A lighter note to end on: what are some of your favourite Latvian words?

I’m so fond of Latvian, my favourite word is usually the last word I saw! But I particularly like the word for ‘history’: vēsture. The word for ‘wet’ is delightful and sounds like exactly how it should sound: slapjš. I teach Latvian and I enjoy telling my students the tongue-twister word for ‘railway’: dzelzceļš.

Many thanks to Christopher Moseley and to Latvian Literature for subsidising the translation. An extract from The Year the River Froze Twice can be read here, and copies can be ordered from

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Norvik Press launch English translation of Ābele’s Duna

Andrievs Radvilis is a former jockey on the Riga trotting track whose solitary retirement is interrupted when a young journalist comes to interview him about his career. Their meeting leads to a journey of reminiscence across Latvia, never straying far from the mighty Daugava river, which flows through the story as Radvilis recalls his early life. The weeks leading up to the fateful date of 25 March 1949, when Stalin launched his deportation campaign in Soviet Latvia, form the main historical backdrop of this novel. As an independent-minded man who would not engage with Stalinism nor compromise with the truth, Radvilis is imprisoned and blacklisted. Bitter experience of war, love and politics lead him to trust horses more than people.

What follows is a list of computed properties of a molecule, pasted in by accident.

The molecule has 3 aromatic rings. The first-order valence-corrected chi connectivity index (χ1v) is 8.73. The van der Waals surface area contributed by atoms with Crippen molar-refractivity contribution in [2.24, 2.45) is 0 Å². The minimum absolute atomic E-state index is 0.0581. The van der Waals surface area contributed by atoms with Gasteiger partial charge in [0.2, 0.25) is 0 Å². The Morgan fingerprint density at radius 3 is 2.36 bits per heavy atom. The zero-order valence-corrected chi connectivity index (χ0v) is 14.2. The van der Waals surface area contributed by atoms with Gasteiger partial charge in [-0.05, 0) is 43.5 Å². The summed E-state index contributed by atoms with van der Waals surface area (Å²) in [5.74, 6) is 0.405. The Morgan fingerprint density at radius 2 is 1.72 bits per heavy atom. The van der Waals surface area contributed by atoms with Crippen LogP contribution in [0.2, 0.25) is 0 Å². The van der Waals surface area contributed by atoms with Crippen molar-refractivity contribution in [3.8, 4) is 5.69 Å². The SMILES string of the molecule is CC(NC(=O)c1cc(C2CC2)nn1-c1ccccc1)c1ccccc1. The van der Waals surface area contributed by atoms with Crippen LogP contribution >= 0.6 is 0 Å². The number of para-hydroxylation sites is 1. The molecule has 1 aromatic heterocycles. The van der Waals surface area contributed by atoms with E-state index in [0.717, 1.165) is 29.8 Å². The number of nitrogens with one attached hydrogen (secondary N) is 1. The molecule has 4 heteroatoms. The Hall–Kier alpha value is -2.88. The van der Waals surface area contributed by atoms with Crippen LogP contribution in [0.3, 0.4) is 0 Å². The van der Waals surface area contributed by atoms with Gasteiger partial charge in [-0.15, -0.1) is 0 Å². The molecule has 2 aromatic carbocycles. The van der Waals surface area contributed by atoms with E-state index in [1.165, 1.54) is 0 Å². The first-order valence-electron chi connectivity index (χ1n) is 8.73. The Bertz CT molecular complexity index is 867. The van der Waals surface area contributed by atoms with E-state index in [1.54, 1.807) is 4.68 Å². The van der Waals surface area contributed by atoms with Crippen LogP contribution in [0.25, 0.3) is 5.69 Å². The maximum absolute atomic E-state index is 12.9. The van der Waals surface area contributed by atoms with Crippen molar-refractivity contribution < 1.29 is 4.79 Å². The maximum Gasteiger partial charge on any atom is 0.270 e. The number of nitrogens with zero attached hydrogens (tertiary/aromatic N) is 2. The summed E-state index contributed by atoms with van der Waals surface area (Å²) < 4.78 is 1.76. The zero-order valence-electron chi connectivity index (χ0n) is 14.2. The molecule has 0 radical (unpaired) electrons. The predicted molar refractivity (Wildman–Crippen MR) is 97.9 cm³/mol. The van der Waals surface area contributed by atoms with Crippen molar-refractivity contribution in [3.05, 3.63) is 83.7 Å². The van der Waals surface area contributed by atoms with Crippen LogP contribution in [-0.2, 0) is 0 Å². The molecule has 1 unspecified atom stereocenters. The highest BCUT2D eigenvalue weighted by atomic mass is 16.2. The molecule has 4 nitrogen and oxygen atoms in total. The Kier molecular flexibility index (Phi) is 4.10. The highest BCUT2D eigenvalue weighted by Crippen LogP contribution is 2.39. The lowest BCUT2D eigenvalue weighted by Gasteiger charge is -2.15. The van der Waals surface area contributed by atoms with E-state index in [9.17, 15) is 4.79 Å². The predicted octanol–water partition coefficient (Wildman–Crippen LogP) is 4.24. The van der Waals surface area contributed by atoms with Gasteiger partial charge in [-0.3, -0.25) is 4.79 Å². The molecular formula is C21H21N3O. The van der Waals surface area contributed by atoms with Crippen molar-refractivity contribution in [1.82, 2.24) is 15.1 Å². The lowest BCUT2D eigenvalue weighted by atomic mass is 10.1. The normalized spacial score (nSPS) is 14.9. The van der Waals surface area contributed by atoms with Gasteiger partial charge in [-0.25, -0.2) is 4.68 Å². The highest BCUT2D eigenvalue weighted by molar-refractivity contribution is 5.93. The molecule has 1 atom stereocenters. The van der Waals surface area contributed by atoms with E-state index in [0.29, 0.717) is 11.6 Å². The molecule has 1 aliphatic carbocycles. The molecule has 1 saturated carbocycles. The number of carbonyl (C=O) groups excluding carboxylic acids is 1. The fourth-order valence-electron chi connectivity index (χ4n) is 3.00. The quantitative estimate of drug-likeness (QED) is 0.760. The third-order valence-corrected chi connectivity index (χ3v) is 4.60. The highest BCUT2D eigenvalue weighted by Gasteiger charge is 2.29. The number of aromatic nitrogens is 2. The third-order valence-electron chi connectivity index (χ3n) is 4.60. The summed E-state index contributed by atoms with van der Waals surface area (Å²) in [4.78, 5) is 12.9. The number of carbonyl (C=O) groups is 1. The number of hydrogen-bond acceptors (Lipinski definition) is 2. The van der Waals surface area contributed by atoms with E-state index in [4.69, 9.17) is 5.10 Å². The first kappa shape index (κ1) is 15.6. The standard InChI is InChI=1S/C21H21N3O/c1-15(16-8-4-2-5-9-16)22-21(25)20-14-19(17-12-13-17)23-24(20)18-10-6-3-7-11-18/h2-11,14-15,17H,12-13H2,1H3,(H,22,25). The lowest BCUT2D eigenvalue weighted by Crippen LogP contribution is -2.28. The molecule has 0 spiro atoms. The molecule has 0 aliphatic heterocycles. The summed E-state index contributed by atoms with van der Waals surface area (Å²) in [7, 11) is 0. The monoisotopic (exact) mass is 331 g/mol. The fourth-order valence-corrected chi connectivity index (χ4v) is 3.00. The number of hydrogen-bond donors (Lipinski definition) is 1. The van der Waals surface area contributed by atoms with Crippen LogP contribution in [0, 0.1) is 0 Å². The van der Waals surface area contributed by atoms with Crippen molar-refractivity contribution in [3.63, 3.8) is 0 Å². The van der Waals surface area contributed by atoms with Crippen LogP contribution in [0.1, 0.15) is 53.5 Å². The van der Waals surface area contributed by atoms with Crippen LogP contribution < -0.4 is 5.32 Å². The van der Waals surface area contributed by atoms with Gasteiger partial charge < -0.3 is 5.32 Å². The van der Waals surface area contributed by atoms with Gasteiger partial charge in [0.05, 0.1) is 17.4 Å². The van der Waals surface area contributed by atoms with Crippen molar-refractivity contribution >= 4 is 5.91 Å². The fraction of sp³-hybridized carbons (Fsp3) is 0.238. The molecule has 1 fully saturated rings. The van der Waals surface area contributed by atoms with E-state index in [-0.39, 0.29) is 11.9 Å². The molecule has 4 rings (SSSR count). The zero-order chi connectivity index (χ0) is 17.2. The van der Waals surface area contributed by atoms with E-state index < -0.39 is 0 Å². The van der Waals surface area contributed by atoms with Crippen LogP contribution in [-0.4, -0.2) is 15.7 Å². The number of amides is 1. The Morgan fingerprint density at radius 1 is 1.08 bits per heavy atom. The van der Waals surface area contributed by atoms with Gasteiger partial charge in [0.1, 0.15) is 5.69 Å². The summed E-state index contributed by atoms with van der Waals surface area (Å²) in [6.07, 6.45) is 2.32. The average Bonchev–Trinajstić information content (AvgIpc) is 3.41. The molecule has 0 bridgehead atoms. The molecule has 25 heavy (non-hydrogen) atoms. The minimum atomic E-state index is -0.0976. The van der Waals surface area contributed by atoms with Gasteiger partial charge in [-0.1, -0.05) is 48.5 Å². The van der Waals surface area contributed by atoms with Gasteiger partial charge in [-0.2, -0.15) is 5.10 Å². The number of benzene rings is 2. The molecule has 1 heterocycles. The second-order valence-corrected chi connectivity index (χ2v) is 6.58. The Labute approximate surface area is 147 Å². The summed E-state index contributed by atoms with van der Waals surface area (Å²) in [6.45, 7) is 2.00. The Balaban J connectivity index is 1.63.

Inga Ābele was born in Riga in 1972. She studied biology at the University of Latvia, and worked for three years as a trainer on a horse-breeding farm. Her work shows evidence of her rigorous scientific training, balanced with her deep understanding of human motives. Ābele’s prose works are the product of thorough research; she is fascinated by the little-known by-ways of Latvian history and its more unsung heroes.

This translation by Christopher Moseley was supported by Latvian Literature.

You can read an extract of the novel here, and if you’re champing at the bit for the complete novel, you can order it at or Hive (and support your local bookshop at the same time!).